Applied Physics S.M.

Students seeking an S.M. in Applied Physics must fulfill the following area requirements:
  1. Four of the eight required courses must be 200-level Applied Physics courses or 200-level Physics courses taught by SEAS faculty.  ES 273, ES 274 and ES 277 count as 200-level Applied Physics courses toward this requirement.
  2. The remaining four courses must be technical/scientific.

Candidates for a terminal S.M. degree in Applied Physics (including the A.B./S.M.) are advised against including a 299r class in their Program Plan. Ph.D. students seeking the S.M. en route may include one 299r as a “technical/scientific” course in #2 above.

Questions can be directed to the Applied Physics Director of Graduate Studies, Professor Federico Capasso.

Computational Science and Engineering S.M. and M.E., Data Science S.M.

Students seeking an S.M. in Computational Science and Engineering or in Data Science should refer to the programs' specific requirements. Questions can be directed to the Associate Director of Graduate Studies in Computational Science & Engineering, Daniel Weinstock.

Computer Science S.M.

Students seeking an S.M. in Computer Science must fulfill the following area requirements:

  1. Five of the eight required courses must be 200-level courses specifically covering topics in computer science. Generally this means they must be offered as courses in Computer Science. In particular, for Computer Science graduate degrees, Applied Computation courses may be counted as 100-level courses, not 200-level courses. The CHD may approve exceptions.
  2. At least one of these five 200-level courses must be in Theory. There is no specific list of Theory courses; this rule is enforced by the faculty advisors and the CHD. However, in almost all cases, any class with a course number Computer Science 22x is acceptable as a theory course.
  3. Just as we expect all students obtaining a S.M. to have experience with the theoretical foundations of computer science, we expect all students to have some knowledge of how to build large software or hardware systems, on the order of thousands of lines of code, or the equivalent complexity in hardware. That experience will be evidenced by coursework. In almost all cases a course numbered CS 26x or CS 24x will satisfy the requirement (exceptions will be noted in the course description on my.harvard). For projects in other courses, the student is expected to write a note explaining the project, include a link to any relevant artifacts or outcomes, describe the student's individual contribution, and where appropriate obtain a note from their class instructor.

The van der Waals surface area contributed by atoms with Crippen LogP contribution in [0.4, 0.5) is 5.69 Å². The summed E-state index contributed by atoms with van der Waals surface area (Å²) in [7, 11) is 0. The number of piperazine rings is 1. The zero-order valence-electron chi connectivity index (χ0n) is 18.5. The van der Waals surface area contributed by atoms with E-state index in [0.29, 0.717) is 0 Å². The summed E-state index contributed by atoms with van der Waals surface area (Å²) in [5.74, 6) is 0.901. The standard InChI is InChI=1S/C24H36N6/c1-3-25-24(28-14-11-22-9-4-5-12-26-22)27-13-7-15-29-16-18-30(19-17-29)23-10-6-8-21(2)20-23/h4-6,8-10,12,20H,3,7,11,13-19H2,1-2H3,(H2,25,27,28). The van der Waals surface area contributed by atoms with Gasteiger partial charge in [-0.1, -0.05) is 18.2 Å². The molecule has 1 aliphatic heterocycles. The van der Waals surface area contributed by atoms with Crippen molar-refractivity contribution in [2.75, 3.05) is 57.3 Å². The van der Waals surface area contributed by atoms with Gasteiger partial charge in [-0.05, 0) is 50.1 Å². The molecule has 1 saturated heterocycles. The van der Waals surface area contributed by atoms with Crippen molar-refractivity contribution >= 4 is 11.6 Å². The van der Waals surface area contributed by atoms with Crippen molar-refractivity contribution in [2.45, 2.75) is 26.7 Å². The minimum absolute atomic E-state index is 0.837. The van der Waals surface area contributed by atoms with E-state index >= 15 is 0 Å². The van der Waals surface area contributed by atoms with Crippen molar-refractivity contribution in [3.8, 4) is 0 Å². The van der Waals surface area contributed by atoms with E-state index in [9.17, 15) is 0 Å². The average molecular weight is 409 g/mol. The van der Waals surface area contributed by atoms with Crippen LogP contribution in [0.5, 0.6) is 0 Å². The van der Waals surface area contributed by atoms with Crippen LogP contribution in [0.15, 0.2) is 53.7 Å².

4. CS 290hfa/b cannot be used towards the S.M. degree.

Please note that 200-level courses in fields outside SEAS will be examined carefully. Generally, the CHD is looking for two things in such courses. First, it is expected that the course will be comparable in technical level to a SEAS course. Second, the overall program must be coherent. Taking a course in economics because it might apply to computing is not automatically considered coherent. Taking an economics course in game theory along with appropriate relevant 200-level computer science courses in Artificial Intelligence that apply that theory could be part of a coherent program.

Questions can be directed to the Computer Science Director of Graduate Studies, Professor Les Valiant.

Engineering Sciences S.M: Bioengineering

There are no additional course requirements beyond the SEAS-wide requirements. Students seeking an S.M. in Engineering Sciences: Bioengineering should construct a cohesive Bioengineering program plan with their assigned SEAS graduate advisor. Questions can be directed to the Director of Graduate Academic Programs, John Girash

Engineering Sciences S.M. and M.E.: Electrical Engineering

There are no additional course requirements beyond the SEAS-wide requirements. Students seeking an S.M. in Engineering Sciences: Electrical Engineering should construct a coherent Electrical Engineering program plan with their assigned SEAS graduate advisor. M.E. students must fulfill the SEAS-wide S.M. requirements of eight courses plus eight additional research-oriented courses at the 300-level that result in the completion of the required M.E. thesis. Questions can be directed to the Director of Graduate Academic Programs, John Girash

Engineering Sciences S.M.: Environmental Science and Engineering

There are no additional course requirements beyond the SEAS-wide requirements. Students seeking an S.M. in Engineering Sciences: Environmental Science and Engineering should construct a coherent Environmental Science and Engineering program plan with their assigned SEAS graduate advisor.  Questions can be directed to the Director of Graduate Academic Programs, John Girash

Engineering Sciences S.M.: Materials Science and Mechanical Engineering

There are no additional course requirements beyond the SEAS-wide requirements. Students seeking an S.M. in Engineering Sciences: Materials Science and Mechanical Engineering should construct a cohesive Materials Science and Mechanical Engineering program plan with their assigned SEAS graduate advisor.  Questions can be directed to the Director of Graduate Academic Programs, John Girash

Engineering Sciences MS/MBA

The Master of Science in Engineering Sciences component of the MS/MBA: Engineering Sciences joint degree program has a specific curriculum, consistent with the SEAS-wide requirements given on above, which is described here.

General S.M. or M.E. questions

Current Harvard students should direct their questions about the SEAS S.M. or M.E. program to the SEAS Director of Graduate Academic Programs, John Girash. Prospective students and applicants should direct their questions to SEAS's Graduate Admissions Office.